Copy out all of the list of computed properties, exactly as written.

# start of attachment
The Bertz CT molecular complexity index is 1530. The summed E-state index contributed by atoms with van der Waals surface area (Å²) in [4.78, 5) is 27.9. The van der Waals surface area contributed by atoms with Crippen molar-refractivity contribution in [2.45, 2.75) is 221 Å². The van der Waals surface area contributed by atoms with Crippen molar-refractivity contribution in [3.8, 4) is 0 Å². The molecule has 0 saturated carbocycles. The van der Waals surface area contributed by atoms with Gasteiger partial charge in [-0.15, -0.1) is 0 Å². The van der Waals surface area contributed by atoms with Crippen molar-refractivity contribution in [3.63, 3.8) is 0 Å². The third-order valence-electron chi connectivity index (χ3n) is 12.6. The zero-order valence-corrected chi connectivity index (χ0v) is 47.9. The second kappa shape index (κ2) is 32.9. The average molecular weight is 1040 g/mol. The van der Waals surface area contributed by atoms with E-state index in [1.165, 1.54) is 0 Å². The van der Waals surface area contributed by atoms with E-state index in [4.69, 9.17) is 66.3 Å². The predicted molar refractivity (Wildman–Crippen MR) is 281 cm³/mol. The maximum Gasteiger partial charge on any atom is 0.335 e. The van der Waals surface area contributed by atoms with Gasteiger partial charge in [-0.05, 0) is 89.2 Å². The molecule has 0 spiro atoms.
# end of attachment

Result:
The Bertz CT molecular complexity index is 1530. The summed E-state index contributed by atoms with van der Waals surface area (Å²) in [4.78, 5) is 27.9. The van der Waals surface area contributed by atoms with Crippen molar-refractivity contribution in [2.45, 2.75) is 221 Å². The van der Waals surface area contributed by atoms with Crippen molar-refractivity contribution in [3.8, 4) is 0 Å². The molecule has 0 saturated carbocycles. The van der Waals surface area contributed by atoms with Gasteiger partial charge in [-0.15, -0.1) is 0 Å². The van der Waals surface area contributed by atoms with Crippen molar-refractivity contribution in [3.63, 3.8) is 0 Å². The third-order valence-electron chi connectivity index (χ3n) is 12.6. The zero-order valence-corrected chi connectivity index (χ0v) is 47.9. The second kappa shape index (κ2) is 32.9. The average molecular weight is 1040 g/mol. The van der Waals surface area contributed by atoms with E-state index in [1.165, 1.54) is 0 Å². The van der Waals surface area contributed by atoms with E-state index in [4.69, 9.17) is 66.3 Å². The predicted molar refractivity (Wildman–Crippen MR) is 281 cm³/mol. The maximum Gasteiger partial charge on any atom is 0.335 e. The van der Waals surface area contributed by atoms with Gasteiger partial charge in [-0.05, 0) is 89.2 Å². The molecule has 0 spiro atoms.